A retired seminary professor told of a new professor who confessed that among his reasons for accepting the call to teach was because he realized that there would be chapel services every day. “Look at all the additional opportunities I will have to hear God’s word in the daily chapel services,” he said. “Why, in no time at all I should be moving mountains!” Not much time had passed before both professors noted that the mountains were still there.

In His Parable of the Sower (Matthew 13:1-23) Jesus said: “A sower went out to sow. And as he sowed, some seeds fell along the path, and the birds came and devoured them. Other seeds fell on rocky ground, where they did not have much soil, and immediately they sprang up, since they had no depth of soil, but when the sun rose, they were scorched. And since they had no root, they withered away. Other seeds fell among thorns, and the thorns grew up and choked them. Other seeds fell on good soil and produced grain, some a hundredfold, some sixty, some thirty. He who has ears, let him hear.”

If you have or someone you love has ever successfully completed an addiction treatment program, you know of the initial joy. Whether that new life continues may depend on whom the person spends time, if they feed on God’s Word by studying the Bible and worshiping Him in a Biblical church which boldly declares the Triune God. Those are needed to remain in the Lord. Many of us have had what we recall as our own mountaintop experience: we never felt closer to God, and we expected that deep sense of peace and freedom to remain with us. Yet we quickly return to pet sins, reestablish spiritually unhealthy relationships, and/or return to that substance, that chemical which imprisoned and tortured you or your loved ones for so long.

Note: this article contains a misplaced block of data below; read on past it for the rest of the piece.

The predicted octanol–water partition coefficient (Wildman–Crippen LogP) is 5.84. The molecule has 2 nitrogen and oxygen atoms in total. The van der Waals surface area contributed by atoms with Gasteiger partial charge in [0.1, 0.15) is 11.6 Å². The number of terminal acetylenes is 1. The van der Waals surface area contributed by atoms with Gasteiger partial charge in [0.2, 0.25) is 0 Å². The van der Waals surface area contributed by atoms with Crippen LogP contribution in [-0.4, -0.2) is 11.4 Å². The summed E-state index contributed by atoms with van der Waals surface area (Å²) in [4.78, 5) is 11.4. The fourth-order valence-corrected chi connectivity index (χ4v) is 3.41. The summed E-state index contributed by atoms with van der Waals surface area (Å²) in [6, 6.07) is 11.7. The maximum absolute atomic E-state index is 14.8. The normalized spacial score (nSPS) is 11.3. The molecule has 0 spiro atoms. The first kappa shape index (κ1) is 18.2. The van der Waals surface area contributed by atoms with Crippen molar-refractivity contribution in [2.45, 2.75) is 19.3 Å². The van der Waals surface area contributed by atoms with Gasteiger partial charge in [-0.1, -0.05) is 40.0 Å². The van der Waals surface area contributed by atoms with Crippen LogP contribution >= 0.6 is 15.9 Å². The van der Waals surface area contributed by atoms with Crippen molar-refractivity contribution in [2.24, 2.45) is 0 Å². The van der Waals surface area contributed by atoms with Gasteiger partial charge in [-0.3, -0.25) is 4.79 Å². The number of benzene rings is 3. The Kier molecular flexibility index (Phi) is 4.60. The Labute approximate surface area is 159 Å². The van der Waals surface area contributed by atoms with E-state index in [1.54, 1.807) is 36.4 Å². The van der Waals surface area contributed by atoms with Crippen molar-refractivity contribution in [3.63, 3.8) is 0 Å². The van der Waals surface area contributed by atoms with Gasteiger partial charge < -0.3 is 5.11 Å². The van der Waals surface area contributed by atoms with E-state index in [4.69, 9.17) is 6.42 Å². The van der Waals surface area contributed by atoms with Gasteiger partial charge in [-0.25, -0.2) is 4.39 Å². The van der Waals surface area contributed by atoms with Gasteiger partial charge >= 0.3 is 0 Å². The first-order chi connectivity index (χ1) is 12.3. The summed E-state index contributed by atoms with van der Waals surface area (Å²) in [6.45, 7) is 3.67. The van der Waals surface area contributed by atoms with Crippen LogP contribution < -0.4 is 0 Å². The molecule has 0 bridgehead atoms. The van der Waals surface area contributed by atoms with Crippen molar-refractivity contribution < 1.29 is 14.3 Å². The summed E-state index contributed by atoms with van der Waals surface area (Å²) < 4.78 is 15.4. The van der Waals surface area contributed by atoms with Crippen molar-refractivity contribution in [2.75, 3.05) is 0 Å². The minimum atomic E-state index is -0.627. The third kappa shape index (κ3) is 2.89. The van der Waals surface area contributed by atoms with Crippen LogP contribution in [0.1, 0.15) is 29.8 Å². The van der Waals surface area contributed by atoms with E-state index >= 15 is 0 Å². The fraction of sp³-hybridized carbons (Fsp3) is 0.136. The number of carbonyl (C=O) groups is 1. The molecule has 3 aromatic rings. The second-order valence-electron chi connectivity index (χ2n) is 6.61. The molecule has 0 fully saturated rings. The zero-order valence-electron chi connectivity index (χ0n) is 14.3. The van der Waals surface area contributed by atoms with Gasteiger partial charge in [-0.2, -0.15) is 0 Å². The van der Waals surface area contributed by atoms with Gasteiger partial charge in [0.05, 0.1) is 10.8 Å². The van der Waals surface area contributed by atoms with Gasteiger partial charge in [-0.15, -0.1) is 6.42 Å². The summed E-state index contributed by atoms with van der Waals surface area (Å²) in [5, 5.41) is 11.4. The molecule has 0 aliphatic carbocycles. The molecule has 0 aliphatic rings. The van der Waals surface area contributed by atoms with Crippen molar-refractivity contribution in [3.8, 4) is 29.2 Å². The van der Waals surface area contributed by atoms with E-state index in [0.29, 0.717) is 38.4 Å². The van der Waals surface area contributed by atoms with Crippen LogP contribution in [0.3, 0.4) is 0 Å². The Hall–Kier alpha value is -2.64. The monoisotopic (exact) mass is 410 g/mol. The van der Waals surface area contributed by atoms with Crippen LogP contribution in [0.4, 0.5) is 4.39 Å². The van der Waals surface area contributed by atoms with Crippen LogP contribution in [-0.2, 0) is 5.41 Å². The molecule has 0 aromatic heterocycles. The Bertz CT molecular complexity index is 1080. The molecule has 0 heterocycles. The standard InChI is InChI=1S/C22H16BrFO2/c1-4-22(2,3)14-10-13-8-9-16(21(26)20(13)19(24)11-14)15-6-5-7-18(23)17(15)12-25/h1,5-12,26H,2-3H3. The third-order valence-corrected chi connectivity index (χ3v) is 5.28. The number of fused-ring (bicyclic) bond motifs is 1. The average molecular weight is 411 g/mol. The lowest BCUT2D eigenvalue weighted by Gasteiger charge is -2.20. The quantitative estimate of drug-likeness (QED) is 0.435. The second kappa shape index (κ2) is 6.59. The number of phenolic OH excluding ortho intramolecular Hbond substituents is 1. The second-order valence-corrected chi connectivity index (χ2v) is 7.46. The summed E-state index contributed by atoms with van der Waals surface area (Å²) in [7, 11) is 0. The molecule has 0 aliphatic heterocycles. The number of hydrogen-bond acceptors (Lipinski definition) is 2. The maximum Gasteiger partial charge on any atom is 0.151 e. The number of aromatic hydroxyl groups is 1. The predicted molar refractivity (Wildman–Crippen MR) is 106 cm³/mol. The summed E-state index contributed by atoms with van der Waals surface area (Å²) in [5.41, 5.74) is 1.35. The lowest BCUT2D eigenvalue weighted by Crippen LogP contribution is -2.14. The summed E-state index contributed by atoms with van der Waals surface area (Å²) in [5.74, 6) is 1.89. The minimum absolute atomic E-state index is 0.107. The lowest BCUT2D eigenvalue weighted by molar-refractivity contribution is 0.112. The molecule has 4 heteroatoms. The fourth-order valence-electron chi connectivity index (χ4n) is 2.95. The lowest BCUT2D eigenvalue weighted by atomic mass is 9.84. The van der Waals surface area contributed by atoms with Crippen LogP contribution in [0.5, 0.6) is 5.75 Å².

The transfiguration of our Lord, (Matthew 17:1–8, Mark 9:2–8, Luke 9:28–36) is where the glory of the Christ was shown while flanked by Moses and Elijah and usually comes during the Church season of Lent, which begins with the temptation of Christ in the desert and ends with His crucifixion and death. Christ had to come down from that mountain. That was His purpose. If we believers attempt to return to our own mountaintop experiences, we likely will fail, or it will feel inauthentic, or maybe we will be blessed with hearing in our hearts the sweet comforting words of admonishment from our Lord: “Why are you here?” That experience in the past was your starting point to avoid too-often travelled paths by the still-lost people where the Word of God is not present. That former but wondrous experience was to familiarize you with His voice which now resonates in your heart to call you to deepen your knowledge of Him through His Word. Neither the heat of fear and lust nor the thorns of this world’s cares will separate you from Your Creator and Savior. As Paul reminds us believers, “but you have received the Spirit of adoption as sons, by whom we cry, “Abba! Father!” It is no longer “your” life. You belong to Him, so we believers walk in Christ Jesus, until life everlasting.

Gloria Deo—Glory to God